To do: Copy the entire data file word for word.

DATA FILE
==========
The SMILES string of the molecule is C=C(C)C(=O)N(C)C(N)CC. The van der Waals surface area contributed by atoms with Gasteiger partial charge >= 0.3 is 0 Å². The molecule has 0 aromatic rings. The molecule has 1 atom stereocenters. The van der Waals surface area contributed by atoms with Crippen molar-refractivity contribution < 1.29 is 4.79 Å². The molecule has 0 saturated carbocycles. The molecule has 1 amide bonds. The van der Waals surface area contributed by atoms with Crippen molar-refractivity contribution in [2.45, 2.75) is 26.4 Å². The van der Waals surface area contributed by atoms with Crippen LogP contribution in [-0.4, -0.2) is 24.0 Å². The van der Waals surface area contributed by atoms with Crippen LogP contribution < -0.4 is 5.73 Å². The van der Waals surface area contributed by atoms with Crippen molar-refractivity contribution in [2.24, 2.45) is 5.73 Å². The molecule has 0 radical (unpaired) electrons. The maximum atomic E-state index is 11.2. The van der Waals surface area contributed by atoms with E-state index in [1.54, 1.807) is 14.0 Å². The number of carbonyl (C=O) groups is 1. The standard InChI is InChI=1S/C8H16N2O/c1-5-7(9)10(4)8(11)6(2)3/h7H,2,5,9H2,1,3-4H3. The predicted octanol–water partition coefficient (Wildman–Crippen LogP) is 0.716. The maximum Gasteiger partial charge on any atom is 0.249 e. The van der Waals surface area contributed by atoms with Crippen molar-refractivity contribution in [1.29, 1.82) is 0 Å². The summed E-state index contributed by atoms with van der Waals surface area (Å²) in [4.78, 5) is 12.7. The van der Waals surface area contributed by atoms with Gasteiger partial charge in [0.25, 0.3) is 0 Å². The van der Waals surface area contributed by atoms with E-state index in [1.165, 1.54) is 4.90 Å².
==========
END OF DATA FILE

The SMILES string of the molecule is C=C(C)C(=O)N(C)C(N)CC. The van der Waals surface area contributed by atoms with Gasteiger partial charge >= 0.3 is 0 Å². The molecule has 0 aromatic rings. The molecule has 1 atom stereocenters. The van der Waals surface area contributed by atoms with Crippen molar-refractivity contribution < 1.29 is 4.79 Å². The molecule has 0 saturated carbocycles. The molecule has 1 amide bonds. The van der Waals surface area contributed by atoms with Crippen molar-refractivity contribution in [2.45, 2.75) is 26.4 Å². The van der Waals surface area contributed by atoms with Crippen LogP contribution in [-0.4, -0.2) is 24.0 Å². The van der Waals surface area contributed by atoms with Crippen LogP contribution < -0.4 is 5.73 Å². The van der Waals surface area contributed by atoms with Crippen molar-refractivity contribution in [2.24, 2.45) is 5.73 Å². The molecule has 0 radical (unpaired) electrons. The maximum atomic E-state index is 11.2. The van der Waals surface area contributed by atoms with E-state index in [1.54, 1.807) is 14.0 Å². The number of carbonyl (C=O) groups is 1. The standard InChI is InChI=1S/C8H16N2O/c1-5-7(9)10(4)8(11)6(2)3/h7H,2,5,9H2,1,3-4H3. The predicted octanol–water partition coefficient (Wildman–Crippen LogP) is 0.716. The maximum Gasteiger partial charge on any atom is 0.249 e. The van der Waals surface area contributed by atoms with Crippen molar-refractivity contribution in [1.29, 1.82) is 0 Å². The summed E-state index contributed by atoms with van der Waals surface area (Å²) in [4.78, 5) is 12.7. The van der Waals surface area contributed by atoms with Gasteiger partial charge in [0.25, 0.3) is 0 Å². The van der Waals surface area contributed by atoms with E-state index in [1.165, 1.54) is 4.90 Å².